In many ways PHP took over the mantle from Perl — it was an easy scripting language that could embed right within HTML (or embed HTML within itself, depending on how you want to look at it), was supported by popular open source web servers (*cough* Apache), and had bindings to popular relational databases (yup, MySQL).

But unlike Perl, PHP was clever enough to innovate faster when it came to staying relevant — the HHVM was a threat large enough to make Zend drop any plans for PHP 6 and jump to PHP 7 (resulting in a 200% performance increase), and just when it was looking like the development scene in PHP was all about monkey coding or make-your-own-framework, Laravel dropped a bombshell.

Point being, the PHP of today is nowhere near that of the yesteryears — it has horns, wings, shoots lasers with its eyes, and can unroot a tree or two with no problem. Those who stuck with it (myself included, the main reason being laziness :-P) now have a modern, excellent toolset for building web applications.

Which brings us to another embarrassing past area — hosting. Yes, PHP hosting providers are still a dime a dozen, and many of them were built to inflict suffering on the unsuspecting public, but equally true, there are now all sorts of robust and excellent options available.

This post is for the developer or anyone who cares about quality, freedom, and performance; the one who shudders at the thought of FTP uploads and CPanel (although knows how to work with them!).

1: DigitalOcean

Essentially, DigitalOcean is famous for Virtual Private Servers (VPS) that offer very good performance and control for the DevOps team. With this freedom also comes responsibility, of course — you are responsible for optimizing, managing, and securing your infrastructure. If you have a modern PHP app, that’s most likely what you’re looking for.

DigitalOcean has several amazing features, almost making it a mini-AWS for developers:

  • One-click installs for popular PHP apps
  • Tools like Load Balancers, Private Networking, etc.
  • Object Storage, Block Storage, SSD storage, etc.
  • Several types of servers depending on needs — general purpose, high CPU, or high RAM
  • API-based infrastructure management for easy scaling up or down
  • Rich monitoring and usage and statistics
  • Marketplace, custom OS images, backups, etc.
  • Hosted databases (PostgreSQL as of writing, but MySQL and others are soon coming)

DigitalOcean is what I use for hosting client projects, WordPress websites, command-line PHP scripts, and whatnot, and I’ve never had a single problem with performance or security. Highly recommended for those for reliability and flexibility.

2: A2Hosting

A2 Hosting is a large and trusted hosting service that specializes in PHP. If you’re tired of the performance issues with your current hosting platforms and still want to keep the spend in strict check, A2 Hosting is worth checking out.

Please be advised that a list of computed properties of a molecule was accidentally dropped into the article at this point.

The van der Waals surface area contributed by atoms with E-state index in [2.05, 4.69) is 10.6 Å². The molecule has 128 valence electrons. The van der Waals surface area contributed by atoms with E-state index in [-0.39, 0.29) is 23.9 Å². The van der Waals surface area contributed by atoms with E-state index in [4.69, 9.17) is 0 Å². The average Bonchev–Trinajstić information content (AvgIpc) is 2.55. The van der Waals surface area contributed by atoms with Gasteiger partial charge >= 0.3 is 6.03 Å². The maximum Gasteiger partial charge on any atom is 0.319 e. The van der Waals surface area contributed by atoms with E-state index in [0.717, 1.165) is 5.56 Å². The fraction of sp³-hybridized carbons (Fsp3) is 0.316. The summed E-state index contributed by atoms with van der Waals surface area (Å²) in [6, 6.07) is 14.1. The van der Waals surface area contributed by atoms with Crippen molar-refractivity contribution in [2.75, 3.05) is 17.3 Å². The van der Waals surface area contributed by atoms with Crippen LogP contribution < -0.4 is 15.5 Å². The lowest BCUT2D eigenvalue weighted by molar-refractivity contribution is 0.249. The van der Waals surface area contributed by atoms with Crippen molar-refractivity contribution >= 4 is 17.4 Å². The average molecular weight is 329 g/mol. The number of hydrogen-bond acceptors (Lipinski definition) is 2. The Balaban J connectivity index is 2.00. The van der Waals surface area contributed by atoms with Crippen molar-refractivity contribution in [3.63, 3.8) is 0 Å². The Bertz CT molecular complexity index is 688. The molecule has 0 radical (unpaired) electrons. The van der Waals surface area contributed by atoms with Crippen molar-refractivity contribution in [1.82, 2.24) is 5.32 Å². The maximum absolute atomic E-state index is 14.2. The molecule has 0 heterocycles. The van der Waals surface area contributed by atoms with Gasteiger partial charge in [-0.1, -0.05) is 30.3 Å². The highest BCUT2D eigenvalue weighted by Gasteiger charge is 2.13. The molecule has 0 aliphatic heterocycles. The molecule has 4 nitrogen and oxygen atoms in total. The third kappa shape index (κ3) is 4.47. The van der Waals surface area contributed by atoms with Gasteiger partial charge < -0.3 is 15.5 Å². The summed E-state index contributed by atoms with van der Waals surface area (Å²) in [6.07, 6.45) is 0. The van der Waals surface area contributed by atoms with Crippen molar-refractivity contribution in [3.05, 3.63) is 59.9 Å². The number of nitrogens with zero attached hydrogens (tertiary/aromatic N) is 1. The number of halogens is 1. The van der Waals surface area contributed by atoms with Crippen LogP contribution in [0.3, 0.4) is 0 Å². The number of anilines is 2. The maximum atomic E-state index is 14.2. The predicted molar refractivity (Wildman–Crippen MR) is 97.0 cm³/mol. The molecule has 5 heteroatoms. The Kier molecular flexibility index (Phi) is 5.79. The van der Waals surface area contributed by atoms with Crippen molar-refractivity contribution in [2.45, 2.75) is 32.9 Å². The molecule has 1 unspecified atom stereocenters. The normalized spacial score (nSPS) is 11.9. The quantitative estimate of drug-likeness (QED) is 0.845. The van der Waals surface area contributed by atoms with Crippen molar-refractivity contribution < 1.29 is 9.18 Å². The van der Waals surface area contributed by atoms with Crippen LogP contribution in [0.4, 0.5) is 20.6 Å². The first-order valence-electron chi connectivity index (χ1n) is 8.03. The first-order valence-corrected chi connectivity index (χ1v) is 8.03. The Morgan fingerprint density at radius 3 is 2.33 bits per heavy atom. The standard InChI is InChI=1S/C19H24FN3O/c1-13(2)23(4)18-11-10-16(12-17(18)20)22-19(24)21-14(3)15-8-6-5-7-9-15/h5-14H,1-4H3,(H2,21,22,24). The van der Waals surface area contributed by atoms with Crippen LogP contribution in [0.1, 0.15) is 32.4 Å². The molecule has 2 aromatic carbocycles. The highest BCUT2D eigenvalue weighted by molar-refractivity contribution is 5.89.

As you can see, the plans are lovely, but that’s no marketing schtick — A2 Hosting delivers. A quick comparison of the plans reveals that for under $10 a month, you get a server with 2 GB RAM, two cores, and optimized hardware.

A2 Hosting excels in simple, traditional PHP hosting — WordPress, Magento, simple frameworks, one-page scripts, etc., but makes a lot of sense when disk performance is a concern.

3: Heroku

Heroku has traditionally been associated with Ruby on Rails and Python ecosystems (for its love of PostgreSQL and simple, near-artistic deployments). But now, PHP developers can also rejoice!

Whether it’s plain PHP, Laravel, Symfony, HHVM, or any other variant/package, Heroku does it all with a simple git push that seems too good to be true but actually is. Scaling is taken care of automatically, and there are several Heroku services (add-ons) to make your deployment life easier.

Heroku is among the costlier hosting platforms for PHP out there, but it’s rock-solid and comes with a great reputation for quality and stability.

5: CloudWays

It’s possible that you see the merits of hosting platforms like DigitalOcean, Linode, etc., but you lack a trusted team to do the DevOps stuff. If so, Cloudways is a great alternative that will manage your PHP application on a platform of your choosing.

Of course, that means the pricing goes up. I did a quick-and-dirty check of the pricing plans, and as a general rule, you pay double of what you’d ordinarily pay to these hosting platforms. Which, honestly, is a pretty sweet deal, if you ask me, especially considering that Cloudways offers free migration help for your website.

I mean, for less than $50 a month, you can run an e-commerce store that generates thousands of dollars of sales a month and handles spikes very well.

You gain all the nice features that your dream platform offers, and you gain peace of mind. What more can one ask for? 🙂


How do I even begin describing 🙂 Okay, let’s try this — you’ve likely heard of Symfony (the most robust PHP web framework out there), Magento (the e-commerce platform when it comes to heavy lifting), and TYPO3 (a complex, highly modular CMS), right?

Well, all of these have as their PHP hosting of choice.

The reason is that goes beyond the call of duty, providing everything needed in a modern PHP application — from support for latest PHP versions to simple, one-click deployment for microservices.

If you have a large, serious business that runs on PHP, should be #1 on your radar.

And it’s not as if it costs a fortune. For $270 a month (compare plans here), you can run a website that easily handles a couple of million page views a month. Now, I agree that $270 sounds a lot, especially when PHP hosting is available for, like, $5 a month. However, is a game changer for game changers, and is not to be taken lightly. 🙂

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